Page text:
This article is part 1 of a series on what’s involved when navigating across the English Channel and outlines what needs to be considering in deciding on your departure time.
- Determine your departure time (which often depends on when you want to arrive or when you must arrive by)
- Estimating the net tidal set and drift you’ll experience during the crossing
- Applying tide, variation, deviation and leeway to determine your course to steer
- Final course shaping a couple of hours before arrival
Deciding on a departure time
The main factors determining when you need to leave comprise one of more of the following
- Your desired arrival time (perhaps late afternoon so there’s plenty of time to be ready for dinner ashore)
- A tidal gate you want to avoid or leverage that will make a big difference to your speed over the ground
- Lock/bridge/sill opening times that offer no compromise as to when you can enter
Often it’s as simple as when you want to get there!
In the straightforward case of sailing to Cherbourg which is an all weather, all states of tide port, this is a combination of what time you want to arrive (for dinner or to arrive at dusk) and also taking advantage of tidal assistance to help swing you around the Isle of Wight. It’s also worth allowing for a couple of hours for unanticipated delays, or at least not being overly ambitious on anticipated boat speed.
Tidal gates expected during the passage
For most other destinations then a tidal gate is likely to impose a much stricter arrival window. For example, when sailing to the stunning port of Honfleur in Normandy, the tides in the Chenal de Rouen run very strong (as high as 5 knots). You really want to time your arrival at the RNA safe water mark around or shortly after low water to take advantage of the flood (there’s still 12NM to go!)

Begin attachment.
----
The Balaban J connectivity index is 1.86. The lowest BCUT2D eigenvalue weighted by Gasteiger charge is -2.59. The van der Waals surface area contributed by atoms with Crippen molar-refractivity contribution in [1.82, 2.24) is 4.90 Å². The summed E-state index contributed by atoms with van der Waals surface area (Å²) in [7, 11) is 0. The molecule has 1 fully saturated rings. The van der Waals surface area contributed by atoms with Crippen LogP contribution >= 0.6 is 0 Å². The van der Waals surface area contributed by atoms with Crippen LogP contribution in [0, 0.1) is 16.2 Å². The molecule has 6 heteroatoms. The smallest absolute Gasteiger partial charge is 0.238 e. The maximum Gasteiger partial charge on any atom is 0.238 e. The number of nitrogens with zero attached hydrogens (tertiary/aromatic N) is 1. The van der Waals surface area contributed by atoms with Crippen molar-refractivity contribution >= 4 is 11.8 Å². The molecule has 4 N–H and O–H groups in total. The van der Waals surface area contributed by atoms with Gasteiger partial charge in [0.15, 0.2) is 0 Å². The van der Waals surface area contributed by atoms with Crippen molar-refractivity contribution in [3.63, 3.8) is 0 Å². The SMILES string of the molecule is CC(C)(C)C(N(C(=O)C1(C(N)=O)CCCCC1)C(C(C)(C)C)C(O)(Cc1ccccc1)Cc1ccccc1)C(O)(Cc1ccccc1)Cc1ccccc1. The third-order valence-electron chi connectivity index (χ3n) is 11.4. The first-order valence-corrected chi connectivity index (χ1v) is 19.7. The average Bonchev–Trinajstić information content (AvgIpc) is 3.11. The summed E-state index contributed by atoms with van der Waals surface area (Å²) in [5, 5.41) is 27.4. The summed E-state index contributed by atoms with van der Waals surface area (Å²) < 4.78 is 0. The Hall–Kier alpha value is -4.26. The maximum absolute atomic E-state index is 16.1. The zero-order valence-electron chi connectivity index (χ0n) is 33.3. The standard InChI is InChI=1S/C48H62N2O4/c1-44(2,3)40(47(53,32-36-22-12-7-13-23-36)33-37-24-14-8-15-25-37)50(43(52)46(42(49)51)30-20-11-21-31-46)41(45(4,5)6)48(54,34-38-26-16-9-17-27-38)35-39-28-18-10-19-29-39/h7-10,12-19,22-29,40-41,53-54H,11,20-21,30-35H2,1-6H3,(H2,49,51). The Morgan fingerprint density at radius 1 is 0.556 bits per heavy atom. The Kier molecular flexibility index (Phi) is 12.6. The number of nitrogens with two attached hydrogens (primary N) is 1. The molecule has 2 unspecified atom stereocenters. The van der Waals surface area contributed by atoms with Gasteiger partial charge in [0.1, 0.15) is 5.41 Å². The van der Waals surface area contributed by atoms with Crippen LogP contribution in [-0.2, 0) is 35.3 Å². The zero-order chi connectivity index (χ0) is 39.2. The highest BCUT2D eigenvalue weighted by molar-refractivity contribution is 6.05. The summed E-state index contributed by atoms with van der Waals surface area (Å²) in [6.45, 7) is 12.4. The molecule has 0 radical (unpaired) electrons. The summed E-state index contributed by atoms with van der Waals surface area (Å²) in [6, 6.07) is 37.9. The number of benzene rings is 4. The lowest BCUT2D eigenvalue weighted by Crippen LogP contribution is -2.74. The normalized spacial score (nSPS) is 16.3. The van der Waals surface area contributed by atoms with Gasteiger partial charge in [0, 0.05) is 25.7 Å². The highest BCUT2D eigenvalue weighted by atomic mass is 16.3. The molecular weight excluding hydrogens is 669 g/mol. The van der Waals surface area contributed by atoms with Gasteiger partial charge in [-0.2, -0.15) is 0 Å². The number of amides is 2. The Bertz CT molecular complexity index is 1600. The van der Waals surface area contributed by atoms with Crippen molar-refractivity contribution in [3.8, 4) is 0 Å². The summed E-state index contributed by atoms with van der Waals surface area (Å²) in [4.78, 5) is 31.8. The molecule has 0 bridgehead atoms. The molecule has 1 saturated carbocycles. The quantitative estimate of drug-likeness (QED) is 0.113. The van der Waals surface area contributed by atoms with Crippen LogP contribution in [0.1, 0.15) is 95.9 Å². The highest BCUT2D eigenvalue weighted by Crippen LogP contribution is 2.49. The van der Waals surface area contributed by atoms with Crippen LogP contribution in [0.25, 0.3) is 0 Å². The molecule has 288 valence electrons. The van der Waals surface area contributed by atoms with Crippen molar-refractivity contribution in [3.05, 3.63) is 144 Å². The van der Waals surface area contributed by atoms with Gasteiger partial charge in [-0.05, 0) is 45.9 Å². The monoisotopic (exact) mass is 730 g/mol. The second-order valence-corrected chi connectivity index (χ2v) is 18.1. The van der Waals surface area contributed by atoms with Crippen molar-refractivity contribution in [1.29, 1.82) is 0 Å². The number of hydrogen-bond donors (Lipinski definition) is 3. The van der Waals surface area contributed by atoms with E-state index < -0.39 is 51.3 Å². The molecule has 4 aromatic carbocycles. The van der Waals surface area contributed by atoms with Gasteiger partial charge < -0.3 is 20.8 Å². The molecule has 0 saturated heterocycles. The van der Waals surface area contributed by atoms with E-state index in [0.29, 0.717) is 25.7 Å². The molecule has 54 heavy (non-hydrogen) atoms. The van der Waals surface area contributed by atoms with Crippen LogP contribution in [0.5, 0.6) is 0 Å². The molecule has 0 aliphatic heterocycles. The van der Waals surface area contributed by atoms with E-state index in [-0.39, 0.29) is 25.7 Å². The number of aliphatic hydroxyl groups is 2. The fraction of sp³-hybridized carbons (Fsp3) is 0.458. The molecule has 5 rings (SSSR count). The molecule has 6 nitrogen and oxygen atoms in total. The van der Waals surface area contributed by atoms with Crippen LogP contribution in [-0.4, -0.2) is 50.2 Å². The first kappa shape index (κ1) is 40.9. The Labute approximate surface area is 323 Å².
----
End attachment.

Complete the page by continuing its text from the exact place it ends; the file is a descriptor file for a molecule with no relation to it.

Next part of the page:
St. Vaast, Port-en Bessin and other ports on the Normandy coast have a lock that operates in free flow for a few hours around high water, so accounting for delays on passage, you should time arrival to perhaps an hour before it opens.
Tidal streams at departure or on arrival
When returning home to Portsmouth, I try to avoid the strong ebb out of the harbour which starts at HW+2 and is easy to check in the Admiralty Tidal Stream Atlas for the Solent and Adjacent Waters. Likewise, the tidal streams around Bembridge can give you a helping hand from around HW-2.
As an example, working back from our planned arrival
- We want to arrive in Cherbourg at around 1500
- The main passage from Bembridge to Cherbourg is largely unaffected north/south by tides and will take 13 hours (65 miles at 5 knots) so we should aim for Bembridge at 0200
- 1½ hours pilotage from Portsmouth to Bembridge gives us a planned departure from Portsmouth at 0030
- Checking the Admiralty Tidal Stream Atlas for the Solent and Adjacent Waters, we see that the tide going out of Portsmouth harbour is going slack but not particular helpful in getting to Bembridge
- We stick with 0030 as our departure time
2. Having worked out your ideal departure time, the next step is to look at the effect of tides east/west during our 13 hour passage.